ACS has announced it will review its plans to transition ACS to a Company Limited by Guarantee, following the ruling by Justice Wigney in the Federal Court which voided the resolution passed at a Special General Meeting held on 25 October 2019.
In June 2019, then-ACS President Yohan Ramasundara outlined plans to modernise the governance of ACS to meet the needs of its members in a rapidly changing environment.
But in a detailed judgement, Justice Wigney said the special resolution passed at the 25 October 2019 meeting was “invalid”.
The ACS Management Committee said that while disappointed, it respects the Court’s decision.
“No process is ever perfect, and for a not-for-profit membership body we have shown an exhaustive effort to keep all members involved in the consultation processes, and to participate in the resolution process.
“We all have the objective of a united profession with a common goal of maximising the outcomes for our nation.
“We will take the key learnings from the Court hearing, and carefully consider how we can improve the process to transition into a Company Limited by Guarantee."
The proceedings are not yet finalised, with a case management hearing to occur in February 2020 on a date yet to be determined for the purpose of considering what, if any, orders or directions should be made for the convening of a general meeting of the Society.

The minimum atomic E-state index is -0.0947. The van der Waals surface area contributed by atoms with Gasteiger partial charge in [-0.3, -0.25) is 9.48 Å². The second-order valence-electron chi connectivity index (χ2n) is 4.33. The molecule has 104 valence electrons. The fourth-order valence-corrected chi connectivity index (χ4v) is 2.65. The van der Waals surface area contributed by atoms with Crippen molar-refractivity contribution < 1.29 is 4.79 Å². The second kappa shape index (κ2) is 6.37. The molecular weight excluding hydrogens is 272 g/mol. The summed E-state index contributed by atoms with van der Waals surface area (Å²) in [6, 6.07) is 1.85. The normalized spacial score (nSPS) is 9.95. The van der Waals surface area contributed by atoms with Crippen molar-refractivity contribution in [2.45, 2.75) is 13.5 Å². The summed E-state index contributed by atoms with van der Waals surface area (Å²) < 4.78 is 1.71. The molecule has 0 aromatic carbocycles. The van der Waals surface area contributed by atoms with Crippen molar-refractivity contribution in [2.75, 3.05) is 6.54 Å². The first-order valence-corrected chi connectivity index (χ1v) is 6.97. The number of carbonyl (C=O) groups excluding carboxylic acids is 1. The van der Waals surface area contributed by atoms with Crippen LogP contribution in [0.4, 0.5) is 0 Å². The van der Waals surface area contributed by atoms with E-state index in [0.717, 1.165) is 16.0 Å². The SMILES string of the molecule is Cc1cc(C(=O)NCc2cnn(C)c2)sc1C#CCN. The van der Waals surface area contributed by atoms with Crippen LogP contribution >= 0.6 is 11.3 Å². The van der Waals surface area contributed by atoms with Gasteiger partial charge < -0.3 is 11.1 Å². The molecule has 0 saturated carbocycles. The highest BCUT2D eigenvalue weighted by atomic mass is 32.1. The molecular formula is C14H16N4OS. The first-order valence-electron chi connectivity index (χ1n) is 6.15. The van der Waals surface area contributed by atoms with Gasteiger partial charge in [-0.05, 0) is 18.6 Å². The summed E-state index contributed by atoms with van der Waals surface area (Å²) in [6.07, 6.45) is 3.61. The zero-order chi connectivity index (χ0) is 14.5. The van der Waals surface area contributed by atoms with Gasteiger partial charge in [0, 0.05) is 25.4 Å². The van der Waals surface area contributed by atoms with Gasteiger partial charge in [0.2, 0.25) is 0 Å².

ACS members were notified of the Federal Court outcome via email on Monday afternoon and will be kept informed of this process as it develops, the Management Committee said.
A successful resolution would have seen the changing of ACS’ legal structure from an incorporated association under the Associations Incorporation Act 1991 (ACT) to a company limited by guarantee under the Corporations Act 2001 (Cth), resulting in a name change name to the 'Australian Computer Society Limited' and the replacement of the existing Rules and Objects of the Society with a new Constitution under the Corporations Act.
Since being founded in 1967, ACS has been an incorporated association registered in the Australian Capital Territory. In 2017 ACS laid out its five-year Strategic Plan focusing on boosting the profession’s capacity and capability while positioning ACS as a catalyst for sparking innovation.
Following the release of the Strategic Plan, ACS consulted with almost 200 elected members on the suitability and limitations of its existing association-based governance model.
After the review, ACS' National Congress unanimously recommended at its December 2018 meeting for ACS to migrate to a Company Limited by Guarantee while maintaining its not-for-profit status.
Yohan Ramasundara was ACS President from 1 January 2018 to 31 December 2019.